Critic's Notebook: Bergman golden
EmptyPlenty of silver threads among the gold were around when Alan Bergman started to sing at Vibrato the other night, or at least plenty of gold among the credit cards.
Left behind was the gold on the mantelpiece the great songwriter shares with his wife, Marilyn, the president of ASCAP, in the form of their three Oscars: for "Yentl," "The Way We Were" and "The Windmills of Your Mind."
In a wispy, wistful voice that reminded you a little of Edith Piaf, the wiry, white-haired Bergman, 81, sang the latter two and several other award-winning lyrics he's written during the past 50 years, lyrics apt to be about things left behind, or about to be left behind, or things that must not be left behind.
This seemed to be an aspect of life all too familiar to his silver-haired listeners, who gave him standing ovations as he advised them that "memories may be beautiful and yet, what's too painful to remember, we simply choose to forget."
So, one might carp, you don't really recall "The Way We Were," as in one of his more famous songs, but more like "The Way We Wish We Were."
But no one was carping on a mellow night like this, a night when Bergman's delivery was at its most touching. Its appeal had attracted an array of industry names, including Haskell Wexler, Mark Rydell, James Newton Howard, Dori Caymmi, Wayne Bergeron, Dave Koz, Henry Winkler, Veronique Peck, Tina Sinatra, Michael Feinstein, Zach Horowitz and Gordon Davidson, among others.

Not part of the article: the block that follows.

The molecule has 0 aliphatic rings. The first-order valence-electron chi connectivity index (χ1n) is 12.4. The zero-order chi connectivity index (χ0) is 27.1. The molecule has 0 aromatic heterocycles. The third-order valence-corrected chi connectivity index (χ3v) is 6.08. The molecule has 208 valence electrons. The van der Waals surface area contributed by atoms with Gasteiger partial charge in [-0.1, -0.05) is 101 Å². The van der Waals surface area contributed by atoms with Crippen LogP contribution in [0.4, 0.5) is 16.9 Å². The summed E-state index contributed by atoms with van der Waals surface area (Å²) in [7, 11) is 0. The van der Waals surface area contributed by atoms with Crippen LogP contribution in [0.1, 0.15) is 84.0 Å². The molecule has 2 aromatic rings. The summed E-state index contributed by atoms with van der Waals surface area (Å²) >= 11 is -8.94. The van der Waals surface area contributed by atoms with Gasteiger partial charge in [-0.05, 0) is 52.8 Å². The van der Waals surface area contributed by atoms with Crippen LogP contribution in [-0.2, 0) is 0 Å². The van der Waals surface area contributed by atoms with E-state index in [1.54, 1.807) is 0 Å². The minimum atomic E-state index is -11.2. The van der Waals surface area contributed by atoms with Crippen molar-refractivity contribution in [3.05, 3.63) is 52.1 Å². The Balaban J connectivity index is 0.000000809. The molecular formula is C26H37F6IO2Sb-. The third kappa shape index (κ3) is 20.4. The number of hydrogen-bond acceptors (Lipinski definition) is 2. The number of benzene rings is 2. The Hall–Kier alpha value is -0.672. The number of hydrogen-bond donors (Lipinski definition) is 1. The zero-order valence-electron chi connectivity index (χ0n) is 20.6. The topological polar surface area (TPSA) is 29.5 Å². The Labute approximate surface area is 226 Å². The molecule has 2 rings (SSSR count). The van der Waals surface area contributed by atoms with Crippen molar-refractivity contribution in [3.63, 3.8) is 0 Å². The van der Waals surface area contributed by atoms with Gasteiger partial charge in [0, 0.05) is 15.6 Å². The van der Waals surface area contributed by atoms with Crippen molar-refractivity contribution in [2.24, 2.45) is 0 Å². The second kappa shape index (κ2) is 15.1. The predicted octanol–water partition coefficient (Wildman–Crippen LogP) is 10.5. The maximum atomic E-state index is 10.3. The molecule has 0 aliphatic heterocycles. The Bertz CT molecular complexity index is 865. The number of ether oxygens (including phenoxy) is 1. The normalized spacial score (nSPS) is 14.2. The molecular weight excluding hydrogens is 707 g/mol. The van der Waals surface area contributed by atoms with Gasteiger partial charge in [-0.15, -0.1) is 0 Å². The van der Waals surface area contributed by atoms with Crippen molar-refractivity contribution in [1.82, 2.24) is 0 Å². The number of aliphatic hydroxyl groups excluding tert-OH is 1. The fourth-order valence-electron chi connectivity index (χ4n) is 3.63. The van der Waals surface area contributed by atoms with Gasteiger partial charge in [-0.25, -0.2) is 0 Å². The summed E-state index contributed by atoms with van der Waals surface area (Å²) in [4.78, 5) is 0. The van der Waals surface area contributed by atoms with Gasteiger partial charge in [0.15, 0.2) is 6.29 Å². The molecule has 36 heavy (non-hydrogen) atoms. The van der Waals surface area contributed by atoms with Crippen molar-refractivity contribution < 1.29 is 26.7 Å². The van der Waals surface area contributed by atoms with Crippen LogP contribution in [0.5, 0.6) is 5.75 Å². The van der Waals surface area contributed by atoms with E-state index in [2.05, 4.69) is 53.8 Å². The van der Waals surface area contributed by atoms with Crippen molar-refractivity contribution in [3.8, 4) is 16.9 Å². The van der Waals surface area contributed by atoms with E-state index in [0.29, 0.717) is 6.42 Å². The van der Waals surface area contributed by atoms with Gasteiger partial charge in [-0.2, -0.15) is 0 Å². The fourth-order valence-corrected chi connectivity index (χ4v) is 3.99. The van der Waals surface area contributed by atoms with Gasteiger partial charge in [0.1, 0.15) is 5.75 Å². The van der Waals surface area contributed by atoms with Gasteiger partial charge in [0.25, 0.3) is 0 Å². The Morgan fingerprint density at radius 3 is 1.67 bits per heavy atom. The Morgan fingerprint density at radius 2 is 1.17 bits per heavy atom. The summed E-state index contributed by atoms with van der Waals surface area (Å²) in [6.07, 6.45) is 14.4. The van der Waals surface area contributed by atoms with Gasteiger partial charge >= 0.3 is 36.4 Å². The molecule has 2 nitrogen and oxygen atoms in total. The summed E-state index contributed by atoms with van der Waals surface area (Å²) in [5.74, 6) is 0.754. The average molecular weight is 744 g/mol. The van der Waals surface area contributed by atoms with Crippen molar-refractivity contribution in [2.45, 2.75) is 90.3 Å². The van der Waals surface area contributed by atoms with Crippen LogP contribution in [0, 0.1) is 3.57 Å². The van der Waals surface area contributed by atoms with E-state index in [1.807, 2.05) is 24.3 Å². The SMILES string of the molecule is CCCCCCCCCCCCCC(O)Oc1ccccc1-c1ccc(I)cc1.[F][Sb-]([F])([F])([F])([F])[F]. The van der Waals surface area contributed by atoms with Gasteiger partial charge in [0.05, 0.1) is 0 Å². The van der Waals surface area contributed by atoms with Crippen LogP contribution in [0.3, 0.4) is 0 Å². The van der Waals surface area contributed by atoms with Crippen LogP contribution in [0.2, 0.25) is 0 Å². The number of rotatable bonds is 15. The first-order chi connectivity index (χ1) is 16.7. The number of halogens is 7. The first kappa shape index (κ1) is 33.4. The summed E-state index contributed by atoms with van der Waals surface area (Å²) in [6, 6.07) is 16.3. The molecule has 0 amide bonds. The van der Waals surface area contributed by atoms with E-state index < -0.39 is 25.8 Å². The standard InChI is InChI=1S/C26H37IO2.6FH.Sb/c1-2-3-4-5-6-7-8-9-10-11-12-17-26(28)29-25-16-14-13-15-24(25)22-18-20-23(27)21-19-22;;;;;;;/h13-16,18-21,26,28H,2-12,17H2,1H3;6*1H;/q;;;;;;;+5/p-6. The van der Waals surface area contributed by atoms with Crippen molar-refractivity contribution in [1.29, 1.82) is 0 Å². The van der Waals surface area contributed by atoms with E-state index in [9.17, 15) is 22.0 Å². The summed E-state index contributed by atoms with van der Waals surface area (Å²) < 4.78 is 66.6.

"Owl," as Quincy Jones calls him, had invited them all to celebrate the release of Bergman's masterpiece, "Lyrically, Alan Berg¬man," a Verve album on which he sings, as he did on this night, a dozen or so of the songs by which he wishes to be remembered.
Calling him "a black-belt singin' junkie," Jones wrote in the liner notes that Bergman met the five prerequisites for artistic excellence as laid down by the great classical teacher Nadia Boulanger: sensitivity, feeling, believing, attachment and knowledge.
Bergman certainly displayed these qualities as he sighed or sang the classic lines of his "How Do You Keep the Music Playing?"
"If we can be the best of lovers, yet be the best of friends" was one of his answers to the title question, implying that the latter is where it's really at. That's a thought that echoes in the mind as the silver threads gather.
It's the sort of thought not apt to be heard in the output of the music industry singer-songwriters of today, a circumstance about which Bergman has a theory.
"Most songwriters don't know their history, are not conversant with Johnny Mercer, Rodgers and Hammerstein, Lerner and Lowe, Jerome Kern, the Gershwins ... and in order to bridge the gap between pop and standards, you have to know what happened before," he said. "Hits today are often hits for two weeks, and then you never hear them again."
"How do you deal with all the things you thought would last, that didn't last?" Bergman asks in "Where Do You Start?"
With the sensitivity, feeling, believing, attachment and knowledge that Bergman was deploying this night, it looked like the things Bergman has built to last will do so.